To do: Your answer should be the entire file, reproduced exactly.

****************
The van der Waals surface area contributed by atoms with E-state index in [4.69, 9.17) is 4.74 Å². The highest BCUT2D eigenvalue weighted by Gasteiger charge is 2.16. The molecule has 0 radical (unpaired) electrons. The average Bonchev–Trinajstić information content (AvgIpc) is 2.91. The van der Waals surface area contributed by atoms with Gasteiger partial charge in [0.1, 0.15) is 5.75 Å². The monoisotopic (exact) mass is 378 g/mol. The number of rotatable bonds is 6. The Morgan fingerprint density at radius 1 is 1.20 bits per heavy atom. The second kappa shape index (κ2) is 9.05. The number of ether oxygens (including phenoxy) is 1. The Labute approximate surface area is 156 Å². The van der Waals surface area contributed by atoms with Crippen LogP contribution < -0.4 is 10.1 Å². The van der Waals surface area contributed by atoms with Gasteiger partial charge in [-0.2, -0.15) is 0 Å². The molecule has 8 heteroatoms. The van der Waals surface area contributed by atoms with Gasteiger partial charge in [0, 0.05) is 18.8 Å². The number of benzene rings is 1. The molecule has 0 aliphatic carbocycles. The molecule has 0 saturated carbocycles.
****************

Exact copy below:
The van der Waals surface area contributed by atoms with E-state index in [4.69, 9.17) is 4.74 Å². The highest BCUT2D eigenvalue weighted by Gasteiger charge is 2.16. The molecule has 0 radical (unpaired) electrons. The average Bonchev–Trinajstić information content (AvgIpc) is 2.91. The van der Waals surface area contributed by atoms with Gasteiger partial charge in [0.1, 0.15) is 5.75 Å². The monoisotopic (exact) mass is 378 g/mol. The number of rotatable bonds is 6. The Morgan fingerprint density at radius 1 is 1.20 bits per heavy atom. The second kappa shape index (κ2) is 9.05. The number of ether oxygens (including phenoxy) is 1. The Labute approximate surface area is 156 Å². The van der Waals surface area contributed by atoms with Crippen LogP contribution < -0.4 is 10.1 Å². The van der Waals surface area contributed by atoms with Gasteiger partial charge in [-0.2, -0.15) is 0 Å². The molecule has 8 heteroatoms. The van der Waals surface area contributed by atoms with Gasteiger partial charge in [0, 0.05) is 18.8 Å². The number of benzene rings is 1. The molecule has 0 aliphatic carbocycles. The molecule has 0 saturated carbocycles.